And she wrote back: You said, “I am so much more at home being myself in my art”. That’s huge. Write, write, write and see what else you uncover. Maybe the acting classes were to help find your voice and just that… That’s also huge! Don’t focus on what you aren’t and instead keep trying to discover who you are.

I told her that I thought the acting classes had helped me become more confident and a better writer. I’m fascinated by acting. It’s very me to give up on things. I don’t want to be that way anymore. I never think of all the different things I’ve done as the things I had to do to get to where I want to be. Most of the time it has been easier to see them as failures but I want to find what it is that I’m really good at. What I can establish myself in so that all those things I have been curious about will be clearly part of the road I had to walk. One of the biggest longings in my heart is just that- clarity. Always in the back of my head is the nagging question. What am I going to do? Where am I going to go? What will I be? Summer is almost here. Will I know by fall? Will it take a little longer. What if I never know. There has to be a resolution but I’m scared that we are almost half way through the year, and I don’t know.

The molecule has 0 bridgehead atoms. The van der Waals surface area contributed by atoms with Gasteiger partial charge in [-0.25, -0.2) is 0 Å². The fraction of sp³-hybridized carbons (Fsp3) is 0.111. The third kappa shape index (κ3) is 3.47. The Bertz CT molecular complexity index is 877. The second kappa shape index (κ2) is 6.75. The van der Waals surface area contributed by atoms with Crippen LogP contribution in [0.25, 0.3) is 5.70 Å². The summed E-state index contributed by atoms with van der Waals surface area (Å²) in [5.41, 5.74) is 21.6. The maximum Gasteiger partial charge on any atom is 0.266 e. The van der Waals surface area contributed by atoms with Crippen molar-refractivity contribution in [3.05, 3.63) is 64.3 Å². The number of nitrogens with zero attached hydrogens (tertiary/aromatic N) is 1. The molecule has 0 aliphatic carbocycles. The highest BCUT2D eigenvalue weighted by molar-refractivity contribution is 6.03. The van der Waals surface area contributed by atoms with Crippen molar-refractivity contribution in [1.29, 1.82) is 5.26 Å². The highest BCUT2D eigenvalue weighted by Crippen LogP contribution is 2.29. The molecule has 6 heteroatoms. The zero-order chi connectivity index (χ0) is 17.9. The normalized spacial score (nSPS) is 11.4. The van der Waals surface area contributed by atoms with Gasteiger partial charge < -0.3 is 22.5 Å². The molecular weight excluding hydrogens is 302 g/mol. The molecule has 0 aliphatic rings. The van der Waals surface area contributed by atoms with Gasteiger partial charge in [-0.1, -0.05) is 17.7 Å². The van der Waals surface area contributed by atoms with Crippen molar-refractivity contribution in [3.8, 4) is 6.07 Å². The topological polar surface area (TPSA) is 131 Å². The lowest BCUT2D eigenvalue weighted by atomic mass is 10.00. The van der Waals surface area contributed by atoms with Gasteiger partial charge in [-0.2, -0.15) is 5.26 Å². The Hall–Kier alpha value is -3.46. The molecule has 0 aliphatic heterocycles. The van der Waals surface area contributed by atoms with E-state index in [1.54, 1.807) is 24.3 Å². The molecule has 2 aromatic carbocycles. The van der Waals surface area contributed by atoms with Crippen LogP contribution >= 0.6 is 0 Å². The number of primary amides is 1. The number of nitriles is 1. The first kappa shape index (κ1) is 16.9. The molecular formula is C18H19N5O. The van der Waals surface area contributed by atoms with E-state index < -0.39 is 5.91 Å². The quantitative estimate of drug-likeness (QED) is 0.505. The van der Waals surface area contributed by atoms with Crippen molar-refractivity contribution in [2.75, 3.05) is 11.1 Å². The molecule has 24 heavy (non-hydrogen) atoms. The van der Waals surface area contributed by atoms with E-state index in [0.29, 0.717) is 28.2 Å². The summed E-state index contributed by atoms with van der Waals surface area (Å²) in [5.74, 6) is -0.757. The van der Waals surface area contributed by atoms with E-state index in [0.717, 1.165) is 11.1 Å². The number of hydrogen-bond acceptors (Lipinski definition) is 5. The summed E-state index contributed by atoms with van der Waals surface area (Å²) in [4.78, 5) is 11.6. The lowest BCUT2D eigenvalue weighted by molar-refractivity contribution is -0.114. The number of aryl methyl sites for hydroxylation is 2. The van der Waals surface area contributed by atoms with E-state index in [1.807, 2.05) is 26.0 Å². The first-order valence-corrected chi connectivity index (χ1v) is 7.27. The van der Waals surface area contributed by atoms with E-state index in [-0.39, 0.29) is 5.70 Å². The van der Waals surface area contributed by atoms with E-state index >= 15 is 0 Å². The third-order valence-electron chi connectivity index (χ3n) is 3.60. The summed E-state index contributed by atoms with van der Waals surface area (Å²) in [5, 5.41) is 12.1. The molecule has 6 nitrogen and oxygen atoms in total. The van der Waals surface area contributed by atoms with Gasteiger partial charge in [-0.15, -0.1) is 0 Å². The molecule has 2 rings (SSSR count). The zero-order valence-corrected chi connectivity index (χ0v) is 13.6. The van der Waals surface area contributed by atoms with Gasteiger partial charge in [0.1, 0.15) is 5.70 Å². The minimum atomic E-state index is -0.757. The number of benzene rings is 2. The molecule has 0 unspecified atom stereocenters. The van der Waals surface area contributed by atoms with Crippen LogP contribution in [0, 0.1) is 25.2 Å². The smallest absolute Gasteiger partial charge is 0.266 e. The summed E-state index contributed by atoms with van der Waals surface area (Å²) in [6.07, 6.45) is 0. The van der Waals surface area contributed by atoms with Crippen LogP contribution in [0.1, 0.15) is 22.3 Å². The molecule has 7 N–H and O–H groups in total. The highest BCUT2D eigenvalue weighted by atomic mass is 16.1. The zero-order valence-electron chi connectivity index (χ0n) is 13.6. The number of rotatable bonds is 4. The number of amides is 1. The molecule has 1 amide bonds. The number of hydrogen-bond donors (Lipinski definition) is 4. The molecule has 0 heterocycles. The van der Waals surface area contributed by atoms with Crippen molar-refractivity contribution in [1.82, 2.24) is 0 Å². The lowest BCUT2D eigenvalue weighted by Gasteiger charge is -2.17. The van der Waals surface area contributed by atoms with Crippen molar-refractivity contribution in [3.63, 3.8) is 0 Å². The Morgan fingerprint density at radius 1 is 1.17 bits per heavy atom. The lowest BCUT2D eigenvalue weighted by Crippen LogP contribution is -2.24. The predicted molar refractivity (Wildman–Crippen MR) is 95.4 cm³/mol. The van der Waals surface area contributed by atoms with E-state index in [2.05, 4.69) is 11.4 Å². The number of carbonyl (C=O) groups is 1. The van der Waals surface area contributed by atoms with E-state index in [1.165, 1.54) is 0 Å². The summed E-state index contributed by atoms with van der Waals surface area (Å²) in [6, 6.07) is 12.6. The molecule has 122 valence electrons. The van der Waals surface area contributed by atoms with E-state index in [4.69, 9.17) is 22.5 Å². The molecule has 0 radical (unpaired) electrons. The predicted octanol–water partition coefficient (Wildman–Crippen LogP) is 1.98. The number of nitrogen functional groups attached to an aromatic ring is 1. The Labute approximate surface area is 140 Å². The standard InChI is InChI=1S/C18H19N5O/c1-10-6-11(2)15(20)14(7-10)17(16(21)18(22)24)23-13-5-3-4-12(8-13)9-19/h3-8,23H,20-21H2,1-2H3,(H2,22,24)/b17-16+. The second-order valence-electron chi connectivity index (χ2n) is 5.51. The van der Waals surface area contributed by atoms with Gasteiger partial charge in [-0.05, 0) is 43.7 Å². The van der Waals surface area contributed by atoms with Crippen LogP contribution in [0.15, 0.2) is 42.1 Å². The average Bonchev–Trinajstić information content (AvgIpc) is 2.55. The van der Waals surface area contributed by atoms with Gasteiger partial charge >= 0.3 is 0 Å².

A bucket full of patience

Posted in reading with tags on May 3, 2011 by ana